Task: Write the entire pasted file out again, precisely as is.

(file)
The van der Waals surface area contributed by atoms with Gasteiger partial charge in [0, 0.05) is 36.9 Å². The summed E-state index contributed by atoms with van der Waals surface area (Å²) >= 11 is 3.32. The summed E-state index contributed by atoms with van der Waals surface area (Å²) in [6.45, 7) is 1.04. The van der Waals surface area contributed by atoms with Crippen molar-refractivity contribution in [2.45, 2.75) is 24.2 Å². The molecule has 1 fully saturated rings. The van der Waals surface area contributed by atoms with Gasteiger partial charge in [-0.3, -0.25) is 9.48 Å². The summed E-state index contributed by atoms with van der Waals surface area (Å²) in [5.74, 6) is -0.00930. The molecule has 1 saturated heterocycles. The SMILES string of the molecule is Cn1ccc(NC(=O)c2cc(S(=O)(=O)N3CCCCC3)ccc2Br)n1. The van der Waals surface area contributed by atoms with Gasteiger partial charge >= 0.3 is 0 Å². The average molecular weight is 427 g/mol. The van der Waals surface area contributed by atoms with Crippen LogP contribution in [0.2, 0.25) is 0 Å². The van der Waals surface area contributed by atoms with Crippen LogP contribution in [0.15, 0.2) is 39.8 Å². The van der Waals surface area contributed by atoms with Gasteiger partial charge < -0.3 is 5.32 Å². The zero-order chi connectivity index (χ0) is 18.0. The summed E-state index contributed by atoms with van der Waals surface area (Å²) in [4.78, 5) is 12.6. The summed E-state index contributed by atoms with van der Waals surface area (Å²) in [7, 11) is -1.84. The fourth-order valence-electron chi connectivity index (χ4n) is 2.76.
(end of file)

The van der Waals surface area contributed by atoms with Gasteiger partial charge in [0, 0.05) is 36.9 Å². The summed E-state index contributed by atoms with van der Waals surface area (Å²) >= 11 is 3.32. The summed E-state index contributed by atoms with van der Waals surface area (Å²) in [6.45, 7) is 1.04. The van der Waals surface area contributed by atoms with Crippen molar-refractivity contribution in [2.45, 2.75) is 24.2 Å². The molecule has 1 fully saturated rings. The van der Waals surface area contributed by atoms with Gasteiger partial charge in [-0.3, -0.25) is 9.48 Å². The summed E-state index contributed by atoms with van der Waals surface area (Å²) in [5.74, 6) is -0.00930. The molecule has 1 saturated heterocycles. The SMILES string of the molecule is Cn1ccc(NC(=O)c2cc(S(=O)(=O)N3CCCCC3)ccc2Br)n1. The van der Waals surface area contributed by atoms with Gasteiger partial charge >= 0.3 is 0 Å². The average molecular weight is 427 g/mol. The van der Waals surface area contributed by atoms with Crippen LogP contribution in [0.2, 0.25) is 0 Å². The van der Waals surface area contributed by atoms with Crippen LogP contribution in [0.15, 0.2) is 39.8 Å². The van der Waals surface area contributed by atoms with Gasteiger partial charge < -0.3 is 5.32 Å². The zero-order chi connectivity index (χ0) is 18.0. The summed E-state index contributed by atoms with van der Waals surface area (Å²) in [4.78, 5) is 12.6. The summed E-state index contributed by atoms with van der Waals surface area (Å²) in [7, 11) is -1.84. The fourth-order valence-electron chi connectivity index (χ4n) is 2.76.